One of the favourite pastimes of those who acknowledge the existence of a credit bubble in Canada (self included) is predicting what will cause its demise and what might give us an early indicator of debt fatigue.
What will cause the credit bubble to pop?
Contrary to popular opinion, I don’t believe that higher interest rates are necessary to deflate a credit bubble. One need to only look at the extreme Japanese example to see this is true. Even our neighbours to the south have experienced a household deleveraging amid a period of historically low interest rates.
While a rapid rise in interest rates would certainly kill the bubble in a hurry, I’ve always maintained that it’s not necessary to force a consumer deleveraging.
Bubble are strange. They are the product of mass psychology and are often accompanied by some form of government elixir to intoxicate the masses. In the case of the US and Canada, the sweet elixir was the loosening of mortgage requirements which dragged demand forward by luring dewy-eyed property virgins and those previously priced out into the market. This led to the massive propagation of mortgage debt and a spike in home prices…..followed by the ‘my house is an ATM’ mentality and rampant HELOC growth…..which goosed consumer spending, lowered unemployment, raised consumer perceptions of the strength of the economy, and the process repeated itself.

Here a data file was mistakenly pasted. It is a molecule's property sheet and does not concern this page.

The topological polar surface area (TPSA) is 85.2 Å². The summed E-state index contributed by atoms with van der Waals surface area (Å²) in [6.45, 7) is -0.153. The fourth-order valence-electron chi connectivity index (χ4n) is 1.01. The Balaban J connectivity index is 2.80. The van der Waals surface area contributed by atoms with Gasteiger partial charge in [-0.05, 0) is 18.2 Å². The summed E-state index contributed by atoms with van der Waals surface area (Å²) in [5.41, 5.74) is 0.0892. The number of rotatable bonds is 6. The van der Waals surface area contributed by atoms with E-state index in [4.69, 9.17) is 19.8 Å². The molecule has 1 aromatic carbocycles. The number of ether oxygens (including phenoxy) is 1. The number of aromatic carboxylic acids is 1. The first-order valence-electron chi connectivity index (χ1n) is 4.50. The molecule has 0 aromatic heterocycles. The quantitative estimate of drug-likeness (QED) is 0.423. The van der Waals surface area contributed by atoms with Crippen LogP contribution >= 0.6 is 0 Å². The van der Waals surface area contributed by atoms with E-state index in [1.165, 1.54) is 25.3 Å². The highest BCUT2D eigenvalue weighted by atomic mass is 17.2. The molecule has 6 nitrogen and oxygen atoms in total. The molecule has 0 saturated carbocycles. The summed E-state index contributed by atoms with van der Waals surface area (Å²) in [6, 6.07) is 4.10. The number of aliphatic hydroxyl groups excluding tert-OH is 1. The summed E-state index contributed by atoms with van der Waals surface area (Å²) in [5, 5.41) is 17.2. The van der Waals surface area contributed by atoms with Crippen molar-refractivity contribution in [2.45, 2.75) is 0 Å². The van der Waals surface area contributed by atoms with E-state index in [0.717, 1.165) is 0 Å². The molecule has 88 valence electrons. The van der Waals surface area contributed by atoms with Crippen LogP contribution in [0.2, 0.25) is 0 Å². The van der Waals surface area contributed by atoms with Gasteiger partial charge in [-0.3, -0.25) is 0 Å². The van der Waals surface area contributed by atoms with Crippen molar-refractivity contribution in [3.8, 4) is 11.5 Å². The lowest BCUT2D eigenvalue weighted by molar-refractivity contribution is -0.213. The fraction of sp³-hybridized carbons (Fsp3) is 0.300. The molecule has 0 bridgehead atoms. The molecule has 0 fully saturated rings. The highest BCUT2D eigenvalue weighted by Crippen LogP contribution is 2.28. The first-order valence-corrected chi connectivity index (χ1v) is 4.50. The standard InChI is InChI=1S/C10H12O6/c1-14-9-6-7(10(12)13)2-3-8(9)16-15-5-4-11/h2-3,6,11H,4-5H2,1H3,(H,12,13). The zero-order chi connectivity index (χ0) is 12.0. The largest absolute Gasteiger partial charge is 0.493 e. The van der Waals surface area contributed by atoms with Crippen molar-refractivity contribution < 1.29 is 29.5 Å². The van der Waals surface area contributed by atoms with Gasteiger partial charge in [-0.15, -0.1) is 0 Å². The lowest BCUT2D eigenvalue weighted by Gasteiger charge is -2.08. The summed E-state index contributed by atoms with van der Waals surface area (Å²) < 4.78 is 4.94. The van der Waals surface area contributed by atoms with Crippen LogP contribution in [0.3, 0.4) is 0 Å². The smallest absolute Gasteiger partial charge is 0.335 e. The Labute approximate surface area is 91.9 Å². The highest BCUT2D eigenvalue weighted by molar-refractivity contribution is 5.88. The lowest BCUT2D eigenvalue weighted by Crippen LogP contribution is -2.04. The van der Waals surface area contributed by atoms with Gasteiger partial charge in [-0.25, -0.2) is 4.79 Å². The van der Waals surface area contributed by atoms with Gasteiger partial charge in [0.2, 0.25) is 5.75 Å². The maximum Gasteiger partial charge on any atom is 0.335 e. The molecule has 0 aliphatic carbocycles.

The ‘elixir’ may have had a different flavour and was undoubtedly served in a more potent form in the US, but make no mistake….we’re drinking the same stuff. It’s just taken us a bit longer to get tipsy.
But now the room’s starting to spin and consumers are starting to dry heave. Consumer debt is at a record percentage of personal disposable income. It currently sits above the level of debt racked up by those ‘imprudent’ American consumers whose ‘foolish’ ways brought about their own fiscal ruin. Gone are the days when the media held up our prudent banks and conservative consumers as a stark contrast to the irrational behaviour seen south of our border.
While our debt to PDI ratio could conceivably follow the experience of the UK consumer and hit a peak in the 160% range, let’s not lose sight of the ultimate end of a credit bubble. My great concern is that this whole process I described above is set to work in reverse as it is in the US, leading to anemic growth over which the government and central bank have little control amid a wholesale repudiation of debt.
Mean reversions and monetary deflation
In economics, marked variance from a long-term mean tends to do two things: 1) Create the illusion of a new paradigm in which people believe that their current experience constitutes a new and stable norm; 2) Greatly disappoint those who stake their financial future on an illusory trend, as they are overwhelmingly often followed by a mean reversal.
In this case, I believe several great mean reversals are set to occur at some point in the near future:
1) Consumer spending will return to its long-term mean somewhere closer to 55% GDP, though certainly under 60%. It currently accounts for ~65%.
2) Consumer debt levels will revert back to a more stable level. I have no idea exactly how far it will fall from the current level of 150% PDI, but I would suggest that we’ll see it push 120% PDI over the next decade, with a significant chance of it pushing double digits.
3) Savings rates will rise to their long-term means. The realization that too much debt and no cash cushion is a recipe for financial hardship will dawn on many Canadians far too late. I’d expect savings rates to double over the next 5 years to at least the 8-9% range.